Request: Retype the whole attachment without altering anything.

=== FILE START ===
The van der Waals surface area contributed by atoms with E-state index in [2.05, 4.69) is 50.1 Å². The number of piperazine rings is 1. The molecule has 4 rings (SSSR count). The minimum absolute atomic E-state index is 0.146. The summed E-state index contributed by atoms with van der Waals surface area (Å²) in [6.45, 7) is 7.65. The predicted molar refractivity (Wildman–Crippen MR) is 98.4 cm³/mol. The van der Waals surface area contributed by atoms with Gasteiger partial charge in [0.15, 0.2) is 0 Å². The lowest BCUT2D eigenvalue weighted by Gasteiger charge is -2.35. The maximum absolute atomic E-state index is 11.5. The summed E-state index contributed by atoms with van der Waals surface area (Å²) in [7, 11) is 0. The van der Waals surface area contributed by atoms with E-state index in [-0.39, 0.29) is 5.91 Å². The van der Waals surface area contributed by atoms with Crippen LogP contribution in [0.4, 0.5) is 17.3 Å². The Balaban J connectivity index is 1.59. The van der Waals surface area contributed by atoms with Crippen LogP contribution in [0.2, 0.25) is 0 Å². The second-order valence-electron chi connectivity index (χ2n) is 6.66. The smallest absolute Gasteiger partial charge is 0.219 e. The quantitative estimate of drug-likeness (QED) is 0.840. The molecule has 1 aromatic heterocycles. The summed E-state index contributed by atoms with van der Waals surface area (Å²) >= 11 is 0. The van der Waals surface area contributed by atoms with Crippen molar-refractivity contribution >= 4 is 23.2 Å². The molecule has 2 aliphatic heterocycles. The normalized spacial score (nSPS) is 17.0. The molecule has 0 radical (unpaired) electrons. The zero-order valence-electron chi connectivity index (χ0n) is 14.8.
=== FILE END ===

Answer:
The van der Waals surface area contributed by atoms with E-state index in [2.05, 4.69) is 50.1 Å². The number of piperazine rings is 1. The molecule has 4 rings (SSSR count). The minimum absolute atomic E-state index is 0.146. The summed E-state index contributed by atoms with van der Waals surface area (Å²) in [6.45, 7) is 7.65. The predicted molar refractivity (Wildman–Crippen MR) is 98.4 cm³/mol. The van der Waals surface area contributed by atoms with Gasteiger partial charge in [0.15, 0.2) is 0 Å². The lowest BCUT2D eigenvalue weighted by Gasteiger charge is -2.35. The maximum absolute atomic E-state index is 11.5. The summed E-state index contributed by atoms with van der Waals surface area (Å²) in [7, 11) is 0. The van der Waals surface area contributed by atoms with E-state index in [-0.39, 0.29) is 5.91 Å². The van der Waals surface area contributed by atoms with Crippen LogP contribution in [0.4, 0.5) is 17.3 Å². The Balaban J connectivity index is 1.59. The van der Waals surface area contributed by atoms with Crippen LogP contribution in [0.2, 0.25) is 0 Å². The second-order valence-electron chi connectivity index (χ2n) is 6.66. The smallest absolute Gasteiger partial charge is 0.219 e. The quantitative estimate of drug-likeness (QED) is 0.840. The molecule has 1 aromatic heterocycles. The summed E-state index contributed by atoms with van der Waals surface area (Å²) >= 11 is 0. The van der Waals surface area contributed by atoms with Crippen molar-refractivity contribution >= 4 is 23.2 Å². The molecule has 2 aliphatic heterocycles. The normalized spacial score (nSPS) is 17.0. The molecule has 0 radical (unpaired) electrons. The zero-order valence-electron chi connectivity index (χ0n) is 14.8.